The Draped Bust Half Dollars of 1796-1797: Numismatic Background and Census, James L. Halperin and Mark Van Winkle, editors, 2012 (Numismatic Literary Guild Extraordinary Merit Award, August 2013).

Numismatic Background and Census of 1802 Half Dimes: A Classic American Rarity, 2017 (Numismatic Literary Guild Extraordinary Merit Award, August 2017).

To read the earlier E-Sylum article, see:


Coin Dealer Newsletter publisher John Feigenbaum published an article August 2, 2017 recalling the late dealer Leon Hendrickson. -Editor

Leon-Hendrickson The entire CDN family wishes to express their sincere Condolences to the Family of Leon Hendrickson. Leon, as we all knew him, was a giant in the world of numismatics, yet casual in his dealings. I never once heard him referred to as “Mr. Hendrickson.” As the founder of SilverTowne, a large Indiana-based mail order and bricks-and-mortar coin shop, Leon was a professional numismatist for more than half a century. Over that time he successfully navigated his large company during seismic shifts in the coin industry, with a patented charm and class that was beloved by nearly all of those who knew him.

I personally had many dealings with Leon as a professional coin dealer. One especially impactful deal that I specifically remember was at a Central States show back in the 1990s where I had just purchased an incredible group of (12) Proof 1895 Morgan dollars graded 63-65 for nearly half a million dollars. It was the most money I’d ever spent on a single purchase at that time and I was more than a little nervous about my new 'position' in these coins.

I already knew Leon for some years as a someone my father respected greatly but I thought he was a specialist in less expensive coins so I didn’t think of him first. I spoke to a few dealers at first about my fresh deal but they were scared off by the quantity of coins coming for sale at once. Needless to say I became more nervous. My shoulders slumped, I paced up the aisle wondering about my next move when I saw Leon who was—in a rare moment— available and he waived hello to me. I said, with my biggest smile, “Leon, have I got a deal for you!” (His love of Morgan dollars was no secret.)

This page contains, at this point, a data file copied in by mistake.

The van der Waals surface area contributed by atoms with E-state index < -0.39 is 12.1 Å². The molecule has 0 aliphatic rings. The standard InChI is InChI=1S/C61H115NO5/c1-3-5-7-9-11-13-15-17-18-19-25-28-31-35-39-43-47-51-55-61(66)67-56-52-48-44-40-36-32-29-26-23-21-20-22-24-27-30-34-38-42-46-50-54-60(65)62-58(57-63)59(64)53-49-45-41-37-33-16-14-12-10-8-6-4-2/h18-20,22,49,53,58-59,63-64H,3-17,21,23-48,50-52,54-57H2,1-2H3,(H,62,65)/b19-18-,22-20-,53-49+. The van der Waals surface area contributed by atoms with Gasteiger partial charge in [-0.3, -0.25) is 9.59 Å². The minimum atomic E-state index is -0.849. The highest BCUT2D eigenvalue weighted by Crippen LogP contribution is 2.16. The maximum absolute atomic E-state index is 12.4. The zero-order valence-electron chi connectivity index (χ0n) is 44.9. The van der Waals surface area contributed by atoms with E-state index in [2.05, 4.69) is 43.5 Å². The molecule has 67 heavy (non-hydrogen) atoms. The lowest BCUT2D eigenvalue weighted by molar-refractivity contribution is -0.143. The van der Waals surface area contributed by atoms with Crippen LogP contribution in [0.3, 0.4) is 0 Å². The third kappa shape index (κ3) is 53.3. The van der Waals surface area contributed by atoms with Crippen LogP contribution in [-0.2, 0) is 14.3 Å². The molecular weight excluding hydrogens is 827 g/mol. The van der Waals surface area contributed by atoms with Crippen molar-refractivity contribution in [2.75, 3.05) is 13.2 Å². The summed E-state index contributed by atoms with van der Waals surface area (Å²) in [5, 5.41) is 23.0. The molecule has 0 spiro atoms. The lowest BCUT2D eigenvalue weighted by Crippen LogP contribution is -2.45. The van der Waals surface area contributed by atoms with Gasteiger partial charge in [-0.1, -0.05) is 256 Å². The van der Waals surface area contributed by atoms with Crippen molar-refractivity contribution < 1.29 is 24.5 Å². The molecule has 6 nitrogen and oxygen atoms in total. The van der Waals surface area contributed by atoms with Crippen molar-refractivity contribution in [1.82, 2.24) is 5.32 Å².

Even though the show was lifeless he perked up and inquired what I could possibly have. I think he would have enjoyed looking at VG 1881-S Morgans as much as the 1895’s. He just loved them. Anyway, I showed Leon my loot, and he instantly became as excited about the deal as I had originally been. Leon happily bought 7 of the coins from me with a check I could deposit the following day, which energized me in ways I cannot describe (as I still had 30 days to pay!). He gave me the courage to do more deals like that in the future and not fear a few negative responses from the naysayers. This was a huge lesson for me as a young coin dealer that I will never forget. Leon, may you rest in peace my friend.

To read the earlier E-Sylum article, see:
LEON HENDRICKSON (1926-2017) (

To read the complete article, see:

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Newman Numismatic Portal Project Coordinator Len Augsburger submitted the following in advance of the upcoming solar eclipse. -Editor

A search of the Newman Portal reveals a few numismatic references to the total eclipse of the Sun. There are quite a few (not all listed here), and a numismatist with an astronomical bent could form an interesting collection of such pieces. Coincidentally, the August 21st eclipse will be in near totality in St. Louis, home of the Newman Portal at Washington University.